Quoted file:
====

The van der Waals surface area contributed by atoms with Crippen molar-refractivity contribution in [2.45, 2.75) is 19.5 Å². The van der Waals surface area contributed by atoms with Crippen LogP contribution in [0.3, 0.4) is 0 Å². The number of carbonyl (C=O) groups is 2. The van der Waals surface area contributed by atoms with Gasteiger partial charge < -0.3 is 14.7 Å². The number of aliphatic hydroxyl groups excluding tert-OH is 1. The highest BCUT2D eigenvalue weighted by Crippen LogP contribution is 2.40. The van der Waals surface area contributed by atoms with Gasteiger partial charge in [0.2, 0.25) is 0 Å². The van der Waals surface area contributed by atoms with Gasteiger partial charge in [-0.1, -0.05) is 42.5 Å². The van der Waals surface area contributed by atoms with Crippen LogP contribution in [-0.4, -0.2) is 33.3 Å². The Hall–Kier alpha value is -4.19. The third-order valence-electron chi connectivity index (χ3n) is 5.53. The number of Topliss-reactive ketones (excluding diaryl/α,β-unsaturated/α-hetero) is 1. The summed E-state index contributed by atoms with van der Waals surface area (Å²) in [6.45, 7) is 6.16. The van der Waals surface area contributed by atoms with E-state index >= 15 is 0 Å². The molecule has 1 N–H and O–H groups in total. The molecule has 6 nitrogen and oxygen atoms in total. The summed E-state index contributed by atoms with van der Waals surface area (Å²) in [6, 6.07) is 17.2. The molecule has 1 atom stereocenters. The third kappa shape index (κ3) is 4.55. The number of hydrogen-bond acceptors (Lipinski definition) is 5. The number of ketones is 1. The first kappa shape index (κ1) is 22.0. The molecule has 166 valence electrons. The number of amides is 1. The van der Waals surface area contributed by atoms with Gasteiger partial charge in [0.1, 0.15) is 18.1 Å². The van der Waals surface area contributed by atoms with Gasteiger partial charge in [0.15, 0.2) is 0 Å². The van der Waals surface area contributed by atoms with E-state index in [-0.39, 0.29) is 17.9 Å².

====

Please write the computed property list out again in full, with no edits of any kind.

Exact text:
The van der Waals surface area contributed by atoms with Crippen molar-refractivity contribution in [2.45, 2.75) is 19.5 Å². The van der Waals surface area contributed by atoms with Crippen LogP contribution in [0.3, 0.4) is 0 Å². The number of carbonyl (C=O) groups is 2. The van der Waals surface area contributed by atoms with Gasteiger partial charge < -0.3 is 14.7 Å². The number of aliphatic hydroxyl groups excluding tert-OH is 1. The highest BCUT2D eigenvalue weighted by Crippen LogP contribution is 2.40. The van der Waals surface area contributed by atoms with Gasteiger partial charge in [0.2, 0.25) is 0 Å². The van der Waals surface area contributed by atoms with Gasteiger partial charge in [-0.1, -0.05) is 42.5 Å². The van der Waals surface area contributed by atoms with Crippen LogP contribution in [-0.4, -0.2) is 33.3 Å². The Hall–Kier alpha value is -4.19. The third-order valence-electron chi connectivity index (χ3n) is 5.53. The number of Topliss-reactive ketones (excluding diaryl/α,β-unsaturated/α-hetero) is 1. The summed E-state index contributed by atoms with van der Waals surface area (Å²) in [6.45, 7) is 6.16. The van der Waals surface area contributed by atoms with E-state index >= 15 is 0 Å². The molecule has 1 N–H and O–H groups in total. The molecule has 6 nitrogen and oxygen atoms in total. The summed E-state index contributed by atoms with van der Waals surface area (Å²) in [6, 6.07) is 17.2. The molecule has 1 atom stereocenters. The third kappa shape index (κ3) is 4.55. The number of hydrogen-bond acceptors (Lipinski definition) is 5. The number of ketones is 1. The first kappa shape index (κ1) is 22.0. The molecule has 166 valence electrons. The number of amides is 1. The van der Waals surface area contributed by atoms with Gasteiger partial charge in [0.1, 0.15) is 18.1 Å². The van der Waals surface area contributed by atoms with Gasteiger partial charge in [0.15, 0.2) is 0 Å². The van der Waals surface area contributed by atoms with E-state index in [-0.39, 0.29) is 17.9 Å².